miércoles, 28 de septiembre de 2016
Problemitas en la banca
La nota que sigue, de Wolf Richter para WolfStreet.com, comenta sobre el problemita que enfrentan los bancos europeos esta temporada. La crisis suena a terminal, con compromisos de los bancos en "derivados" (sobre todo el Deutsche Bank), en números que superan las capacidades planetarias para cubrirlos. En fin, todo llega, chicos.
Título: EU Banking Mayhem, One Bank at a Time, then All at Once
Subtítulo: Investors are not amused.
Texto: The European banking crisis simply doesn’t let up. Currently, the big two German banks are grabbing the headlines away from the Italian banks, due to their size and the damage they could do to the global financial system. Other banks are in bigger trouble still, and some have already collapsed, with bailouts and bail-ins getting lined up.
Deutsche Bank had to endure a horrendous Monday after it was leaked on Friday that Merkel had refused to entertain bailing out the bank before the general elections a year from now. Merkel’s popularity has gotten broadsided recently, and bailing out bank bondholders with taxpayer money is just not popular at the moment.
Then Commerzbank, in which the government already owns a stake of 16% as a result of the bailout during the Financial Crisis, graced the headlines with leaks that it would lay off 9,000 employees, nearly one-fifth of its workforce. This will cost about €1 billion, according to the sources. To pay for it, the bank will scrap its dividend for 2016 to reduce the bleeding and preserve capital, in what is turning out to be the hellish environment of negative interest rates.
We’ve been writing about the European banking crisis for a long time, it seems, as it drags on, and meanders from one country to another, and sometimes we write about it in an amused fashion because we’ve got to keep our sense of humor in all this gloom.
But investors who believed in all the hype and in Draghi’s promises and in Merkel’s strength and in the willingness of all of them to do whatever it takes to protect bank bondholders and stockholders, and who believed in the miracle of Spain’s recovery, and in Italy’s new government and what not – well, they’re not amused.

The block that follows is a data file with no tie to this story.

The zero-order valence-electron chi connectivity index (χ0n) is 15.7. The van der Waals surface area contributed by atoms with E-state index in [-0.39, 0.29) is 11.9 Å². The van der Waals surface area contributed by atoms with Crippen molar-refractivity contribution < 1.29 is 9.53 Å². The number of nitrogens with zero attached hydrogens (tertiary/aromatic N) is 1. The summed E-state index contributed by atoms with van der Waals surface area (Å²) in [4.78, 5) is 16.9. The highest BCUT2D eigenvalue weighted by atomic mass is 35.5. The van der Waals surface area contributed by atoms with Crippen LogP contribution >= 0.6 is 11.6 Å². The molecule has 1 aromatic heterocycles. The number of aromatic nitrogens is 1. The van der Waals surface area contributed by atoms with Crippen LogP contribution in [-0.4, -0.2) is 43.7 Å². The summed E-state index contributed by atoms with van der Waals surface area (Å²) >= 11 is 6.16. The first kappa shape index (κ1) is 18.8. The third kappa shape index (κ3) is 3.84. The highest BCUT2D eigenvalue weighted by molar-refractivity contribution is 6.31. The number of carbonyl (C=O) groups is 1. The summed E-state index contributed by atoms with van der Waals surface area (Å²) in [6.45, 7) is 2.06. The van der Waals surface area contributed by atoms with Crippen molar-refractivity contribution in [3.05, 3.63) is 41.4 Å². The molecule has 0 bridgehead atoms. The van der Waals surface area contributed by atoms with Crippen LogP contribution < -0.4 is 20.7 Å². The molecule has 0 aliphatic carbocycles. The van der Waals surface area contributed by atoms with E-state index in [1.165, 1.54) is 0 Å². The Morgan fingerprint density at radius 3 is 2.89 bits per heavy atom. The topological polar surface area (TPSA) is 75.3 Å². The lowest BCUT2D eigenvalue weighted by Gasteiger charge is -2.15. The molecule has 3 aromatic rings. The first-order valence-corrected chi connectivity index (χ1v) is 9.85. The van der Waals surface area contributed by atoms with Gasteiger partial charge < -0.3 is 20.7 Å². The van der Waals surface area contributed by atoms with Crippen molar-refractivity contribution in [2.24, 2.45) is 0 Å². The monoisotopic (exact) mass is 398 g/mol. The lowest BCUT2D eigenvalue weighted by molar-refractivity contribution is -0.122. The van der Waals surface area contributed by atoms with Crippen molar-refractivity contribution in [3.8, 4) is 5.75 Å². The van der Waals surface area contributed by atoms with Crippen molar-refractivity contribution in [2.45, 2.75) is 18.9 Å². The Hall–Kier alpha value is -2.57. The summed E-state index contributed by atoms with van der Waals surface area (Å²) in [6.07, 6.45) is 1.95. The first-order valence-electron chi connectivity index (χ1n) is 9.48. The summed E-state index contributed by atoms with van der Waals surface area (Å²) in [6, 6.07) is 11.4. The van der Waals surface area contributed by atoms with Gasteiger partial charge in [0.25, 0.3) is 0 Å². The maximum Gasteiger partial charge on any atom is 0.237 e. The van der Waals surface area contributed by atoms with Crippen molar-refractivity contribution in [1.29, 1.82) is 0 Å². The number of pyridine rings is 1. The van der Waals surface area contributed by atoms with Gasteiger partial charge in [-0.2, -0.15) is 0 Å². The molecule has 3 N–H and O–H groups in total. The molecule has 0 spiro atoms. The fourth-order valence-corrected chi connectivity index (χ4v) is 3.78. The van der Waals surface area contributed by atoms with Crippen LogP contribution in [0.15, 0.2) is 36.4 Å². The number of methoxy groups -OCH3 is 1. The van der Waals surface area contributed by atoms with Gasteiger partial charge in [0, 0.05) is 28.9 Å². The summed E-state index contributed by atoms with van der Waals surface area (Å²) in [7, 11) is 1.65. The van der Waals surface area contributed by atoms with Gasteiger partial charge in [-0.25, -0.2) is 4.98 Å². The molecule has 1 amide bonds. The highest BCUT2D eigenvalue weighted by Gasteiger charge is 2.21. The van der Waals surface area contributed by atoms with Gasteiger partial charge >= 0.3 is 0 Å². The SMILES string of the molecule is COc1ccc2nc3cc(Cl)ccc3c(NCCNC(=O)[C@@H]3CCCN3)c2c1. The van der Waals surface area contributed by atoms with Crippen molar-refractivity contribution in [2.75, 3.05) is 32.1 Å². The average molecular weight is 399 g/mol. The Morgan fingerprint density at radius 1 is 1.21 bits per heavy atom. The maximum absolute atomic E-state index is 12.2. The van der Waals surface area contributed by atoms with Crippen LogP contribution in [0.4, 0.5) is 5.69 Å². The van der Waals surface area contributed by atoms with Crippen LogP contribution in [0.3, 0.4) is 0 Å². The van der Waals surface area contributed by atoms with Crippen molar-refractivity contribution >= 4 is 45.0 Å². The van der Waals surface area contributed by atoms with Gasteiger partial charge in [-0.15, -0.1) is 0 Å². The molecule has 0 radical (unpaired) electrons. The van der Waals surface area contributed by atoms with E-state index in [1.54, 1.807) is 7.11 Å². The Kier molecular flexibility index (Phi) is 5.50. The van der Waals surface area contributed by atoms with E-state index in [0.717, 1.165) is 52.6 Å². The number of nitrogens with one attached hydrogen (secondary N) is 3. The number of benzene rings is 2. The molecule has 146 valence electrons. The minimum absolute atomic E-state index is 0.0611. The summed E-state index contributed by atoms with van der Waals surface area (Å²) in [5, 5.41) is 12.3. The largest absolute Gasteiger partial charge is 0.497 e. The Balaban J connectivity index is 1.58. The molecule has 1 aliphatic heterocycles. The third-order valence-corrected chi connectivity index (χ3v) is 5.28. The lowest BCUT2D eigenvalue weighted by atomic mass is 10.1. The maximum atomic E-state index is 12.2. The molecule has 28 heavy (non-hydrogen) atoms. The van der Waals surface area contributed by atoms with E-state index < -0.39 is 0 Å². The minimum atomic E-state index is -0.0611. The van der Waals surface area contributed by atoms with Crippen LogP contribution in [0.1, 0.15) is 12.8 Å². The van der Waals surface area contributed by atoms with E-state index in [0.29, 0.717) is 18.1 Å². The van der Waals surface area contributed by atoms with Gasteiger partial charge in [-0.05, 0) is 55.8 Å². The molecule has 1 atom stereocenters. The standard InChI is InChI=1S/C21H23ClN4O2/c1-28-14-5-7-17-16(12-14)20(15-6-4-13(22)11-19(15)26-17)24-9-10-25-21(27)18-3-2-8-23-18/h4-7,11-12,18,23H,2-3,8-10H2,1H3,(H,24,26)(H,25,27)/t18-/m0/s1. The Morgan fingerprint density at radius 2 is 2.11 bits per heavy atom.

For them, it has been bloody. The global financial crisis got swept under the rug. Then the euro debt crisis took down some banks at the periphery, and taxpayers stepped in to bail out the bondholders, mostly, and a lot more things got swept under the rug. But the problems weren’t solved. And as the decomposing assets under the rug kept exuding their pungent odor, investors held their nose and played along for a while.
But now it’s just getting worse. And investors are wondering what exactly is under these rugs – or maybe they’d rather not know for it’s too ugly to behold. And every time someone does look, for example at the Italian banks, they find even bigger problems that have started to metastasize.
This banking crisis has the potential to transmogrify into a financial crisis. All it takes is for one of the big ones to suddenly topple. The flow of credit would freeze up instantly. In an economic system that depends on credit, and whose lifeblood is credit, such an event is a financial crisis.
The problem isn’t restricted to a couple of Italian or German banks. It’s deep and wide.
Here are the 29 banks in the ESTX Banks Index of Eurozone banks (so Swiss and UK banks, for example are not included). It shows the percentage drop from their 52-week high. But for some of these banks, particularly for Italian and Portuguese banks, that 52-week high was just about last year’s 52-week low, so relentless has their decline been over the years. Some of them had already been reduced to penny stocks years ago, and for them, in euro terms, the biggest losses occurred back then. So these mayhem banks, color coded by country:
If a bank stock plunges from €0.04 to €0.01 over the 52-week period, such as Banco Comercial Português in Portugal, it has been toast for longer than 52 weeks, and the percentage plunge is essentially meaningless because shares were worthless to begin with.
The shares of five of these banks trade under €1. Another 8 banks trade under €3. These 29 banks form a big part of the European financial system. It includes some of the world’s largest banks, such as Deutsche Bank, Societe Generale, and BNP Paribas. It includes a slew of other “systemically important financial institutions,” such as Unicredit, ING, and Santander.
They’re troubled at the same time. The can has been kicked down the road for years. Now negative interest rates appear to have inadvertently crushed the can.